Amit Varma is a writer based in Mumbai. He worked in journalism for over a decade, and won the Bastiat Prize for Journalism in 2007. His bestselling novel, My Friend Sancho, was published in 2009. He is best known for his blog, India Uncut. His current project is a non-fiction book about the lack of personal and economic freedoms in post-Independence India.
So the doorbell rings and it’s the cook. She walks into the kitchen and asks what I’d like today. I tell her, and then ask, ‘How’s your daughter?’ She hadn’t come yesterday because her daughter had a fall.
‘She’s not conscious yet,’ she says. ‘She’s got a swelling in her brain.’
‘What? She’s in hospital?’
‘Yes, but the doctor says that if she isn’t conscious by this evening, she’ll have to be shifted to another hospital. Chicken or mutton?’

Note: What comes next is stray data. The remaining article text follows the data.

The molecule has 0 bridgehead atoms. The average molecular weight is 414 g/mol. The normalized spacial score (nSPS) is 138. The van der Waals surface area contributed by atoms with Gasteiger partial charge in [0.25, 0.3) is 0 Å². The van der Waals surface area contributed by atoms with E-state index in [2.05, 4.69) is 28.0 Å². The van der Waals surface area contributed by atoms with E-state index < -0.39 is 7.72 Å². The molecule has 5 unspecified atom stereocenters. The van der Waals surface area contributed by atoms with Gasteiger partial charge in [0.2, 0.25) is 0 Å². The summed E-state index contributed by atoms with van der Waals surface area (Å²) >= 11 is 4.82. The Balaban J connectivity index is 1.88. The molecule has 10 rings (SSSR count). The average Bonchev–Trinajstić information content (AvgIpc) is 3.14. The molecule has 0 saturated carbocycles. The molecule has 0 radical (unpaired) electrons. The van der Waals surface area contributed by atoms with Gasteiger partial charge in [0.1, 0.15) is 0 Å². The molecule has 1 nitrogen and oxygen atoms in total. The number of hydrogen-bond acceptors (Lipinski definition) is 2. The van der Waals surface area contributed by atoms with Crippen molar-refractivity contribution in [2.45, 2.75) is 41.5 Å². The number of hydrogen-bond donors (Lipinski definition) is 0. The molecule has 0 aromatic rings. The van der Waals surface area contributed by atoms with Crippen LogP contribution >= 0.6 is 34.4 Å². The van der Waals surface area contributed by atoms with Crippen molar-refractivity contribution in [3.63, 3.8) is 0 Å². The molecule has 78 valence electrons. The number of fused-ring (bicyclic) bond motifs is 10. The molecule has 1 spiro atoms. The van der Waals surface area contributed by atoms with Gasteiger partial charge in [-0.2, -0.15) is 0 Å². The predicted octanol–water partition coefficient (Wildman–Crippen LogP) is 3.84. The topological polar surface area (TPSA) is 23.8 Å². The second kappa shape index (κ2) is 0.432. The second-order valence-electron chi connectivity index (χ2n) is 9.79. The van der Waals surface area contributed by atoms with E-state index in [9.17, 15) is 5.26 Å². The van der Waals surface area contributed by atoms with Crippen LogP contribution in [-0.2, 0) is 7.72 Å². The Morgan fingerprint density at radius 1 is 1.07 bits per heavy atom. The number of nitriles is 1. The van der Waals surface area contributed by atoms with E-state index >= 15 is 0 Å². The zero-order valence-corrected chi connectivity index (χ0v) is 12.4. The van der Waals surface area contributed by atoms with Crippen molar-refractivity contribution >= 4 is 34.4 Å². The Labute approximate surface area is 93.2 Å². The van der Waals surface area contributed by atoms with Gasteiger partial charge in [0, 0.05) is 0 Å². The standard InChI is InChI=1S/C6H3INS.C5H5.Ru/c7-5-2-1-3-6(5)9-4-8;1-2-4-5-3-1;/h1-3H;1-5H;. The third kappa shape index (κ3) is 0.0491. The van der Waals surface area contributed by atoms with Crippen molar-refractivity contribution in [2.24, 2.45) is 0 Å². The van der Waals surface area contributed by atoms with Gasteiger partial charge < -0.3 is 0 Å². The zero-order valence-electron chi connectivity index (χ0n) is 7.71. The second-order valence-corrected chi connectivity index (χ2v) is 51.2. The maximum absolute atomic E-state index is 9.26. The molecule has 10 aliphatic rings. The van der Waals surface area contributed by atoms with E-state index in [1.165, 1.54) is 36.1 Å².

Her tone is perfectly normal, like she’s telling me about her daughter’s school results or something. You’d never guess there was something wrong.
And that’s the life. Another maid, her husband was a drunkard who beat her everyday. You’d never guess there was something wrong.
We’re spoilt, and weak, the urban elite with household help. When life knocks us down we won’t have the fight in us. If someone close to me was unconscious with a swelling in her brain, I’d show it.
‘Chicken or mutton?’
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